In 2012, at 15, Joshua created a student movement called Scholarism to protest the patriotic education reform that threatened the inclusion of democracy among other topics being taught in the schools of Hong Kong. Arrested on multiple occasions, he continues to present himself as a public target to rally students to protest the reforms from China to convert Hong Kong into a proper Chinese territory.

In 1945, Taiwan, a Japanese colony is surrendered to and liberated by Nationalist China who rename the island the temporary base for the Republic of China. Two years later, an accidental shooting of a civilian erupted anti-mainlander sentiments into violence leading to martial law and a period of time known as the White Terror where thousands, in particular intellectuals and leaders, were jailed or killed for suspicious politics. Two relatives of mine were directly affected. One given minutes of notice fled into the night only to dare contacting his family recently for fear that they be harmed from the association. The other, jailed for nearly a year, was rescued from near death by his wife through persistence and bribery.

Spring 2014, Lin Fei-fan and Chen Wei-ting start the Sunflower Student Movement in Taiwan to organize student protest against the ratifying of Cross-Strait Service Trade Agreement in a black box fashion, without proper agreed upon review of the treaty by all parties of the legislature and interested general public. It is feared that the trade agreement, which contains a legal framework for mainland China’s participation in Taiwan’s future economic policies, may lead to the loss of the de facto independent democracy which Taiwan currently enjoys.

At age 6, my parents sent me alone to the United States to stay with relatives who likewise had been sent abroad to study for fear of safety. Raised in the land of democracy, I became active in local politics by 17 and went off to the land of Berkeley, intending to study Political Economics with a focus on environmental regulation and developing nations of Asia. At 19, I learned that attempting to publish on anything Taiwan related could bar me from programs and fellowships with ties to China. Additionally, I could be banned from traveling to China and have anyone related to me be put on lists for monitoring for suspicious activities.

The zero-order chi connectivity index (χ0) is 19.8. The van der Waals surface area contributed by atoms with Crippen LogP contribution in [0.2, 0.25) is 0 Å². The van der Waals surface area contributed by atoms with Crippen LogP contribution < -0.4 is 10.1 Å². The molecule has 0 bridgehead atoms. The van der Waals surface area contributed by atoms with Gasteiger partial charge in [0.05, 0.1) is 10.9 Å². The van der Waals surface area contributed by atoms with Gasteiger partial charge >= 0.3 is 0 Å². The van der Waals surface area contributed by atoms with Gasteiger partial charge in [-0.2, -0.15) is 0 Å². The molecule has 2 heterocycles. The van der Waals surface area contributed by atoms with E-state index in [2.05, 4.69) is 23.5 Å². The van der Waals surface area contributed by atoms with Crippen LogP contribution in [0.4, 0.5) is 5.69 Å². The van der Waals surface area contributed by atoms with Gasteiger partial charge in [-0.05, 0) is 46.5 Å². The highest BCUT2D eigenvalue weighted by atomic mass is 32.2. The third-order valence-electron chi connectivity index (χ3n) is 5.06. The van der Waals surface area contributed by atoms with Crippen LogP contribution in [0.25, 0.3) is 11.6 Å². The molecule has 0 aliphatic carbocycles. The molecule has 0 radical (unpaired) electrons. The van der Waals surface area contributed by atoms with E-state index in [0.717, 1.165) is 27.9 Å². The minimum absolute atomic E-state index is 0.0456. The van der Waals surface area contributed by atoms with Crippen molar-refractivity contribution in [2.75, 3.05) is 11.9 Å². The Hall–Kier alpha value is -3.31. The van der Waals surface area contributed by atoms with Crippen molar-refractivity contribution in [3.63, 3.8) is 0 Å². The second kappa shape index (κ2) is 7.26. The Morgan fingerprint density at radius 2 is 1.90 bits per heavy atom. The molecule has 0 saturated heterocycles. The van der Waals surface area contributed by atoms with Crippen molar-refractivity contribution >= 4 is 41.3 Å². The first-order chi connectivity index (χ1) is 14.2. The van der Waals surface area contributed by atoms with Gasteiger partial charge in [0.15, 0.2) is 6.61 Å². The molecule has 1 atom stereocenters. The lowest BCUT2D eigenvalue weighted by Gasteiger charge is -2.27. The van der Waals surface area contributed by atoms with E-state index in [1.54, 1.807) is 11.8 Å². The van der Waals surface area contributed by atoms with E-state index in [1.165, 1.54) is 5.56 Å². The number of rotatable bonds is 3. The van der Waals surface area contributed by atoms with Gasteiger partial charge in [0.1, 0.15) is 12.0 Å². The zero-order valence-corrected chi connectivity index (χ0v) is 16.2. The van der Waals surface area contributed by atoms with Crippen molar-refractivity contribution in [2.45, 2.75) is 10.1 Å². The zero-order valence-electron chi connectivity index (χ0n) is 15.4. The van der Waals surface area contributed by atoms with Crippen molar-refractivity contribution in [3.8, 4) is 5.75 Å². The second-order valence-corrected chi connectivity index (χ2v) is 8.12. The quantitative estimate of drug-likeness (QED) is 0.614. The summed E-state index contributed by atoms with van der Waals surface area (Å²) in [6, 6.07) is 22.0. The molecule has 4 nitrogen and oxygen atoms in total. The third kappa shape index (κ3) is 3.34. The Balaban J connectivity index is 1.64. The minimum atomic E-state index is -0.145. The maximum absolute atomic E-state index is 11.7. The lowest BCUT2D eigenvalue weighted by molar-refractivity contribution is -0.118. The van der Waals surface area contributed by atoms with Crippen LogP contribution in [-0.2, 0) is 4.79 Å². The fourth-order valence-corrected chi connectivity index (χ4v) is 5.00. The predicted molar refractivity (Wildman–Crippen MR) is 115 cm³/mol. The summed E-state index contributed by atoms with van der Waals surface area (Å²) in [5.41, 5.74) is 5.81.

Unwilling to create problems for an extended family I do not know the full scale of and a lifetime of being the prized only child told not to sacrifice, I left politics. If this path was not so bright, perhaps I could contribute more in some other studies. It seemed like the smart thing to do and if I was indeed as smart as people told me, I could simply be really good at something else.

Summer 2014. Joshua Wong holds a press conference to reveal his university entrance exam results due to overwhelming interest. He qualifies for university with average scores.

And rain in the haters who cast down hysteric laughter at the poor misled folks of Hong Kong, desperate and con-fuddled to believe in a middling of the pack intellectual. One comment stood at to me: “Have to imagine what the response would have been if he had gotten a bunch of 5**s though…”

5**s being the top possible grade on these entrance exams.

Here is what I think. If Joshua Wong had been a person who was capable of attaining all 5**s and the sort of person who would prioritize achieving all 5**s, he would be a coward like me.

He would be so afraid of no longer being the best or potentially marring his great big bright future. He would be afraid of the repercussions of having a record of arrest, of having extended family affected, of being barred from leaving or entering the nation of his birth. Of being jailed for the rest of his life.

If he had been someone told his entire life of what a huge effect he will have on the world one day. He would be so terrified of doing something to prevent the attaining of that future that he become too afraid to do anything at all.

Joshua Wong, along with Lin Fei-fan and Chen Wei-ting, did what I was too afraid of doing. Being involved with the politics involving a home that I love and a behemoth that could destroy my family and my future. They deal with what I was too afraid to face. Fei-fan is only six months older than me, Wei-ting two years younger, and Joshua even younger. Fei-fan and Wei-ting have been barred entry to China. Joshua deals with constant surveillance and threat of confinement. Yet he spoke what needed to be said and continued when others were willing to give up. He did not let it be someone else’s fight to save his own future life. His fight is for his region to attain universal suffrage and a truer democracy.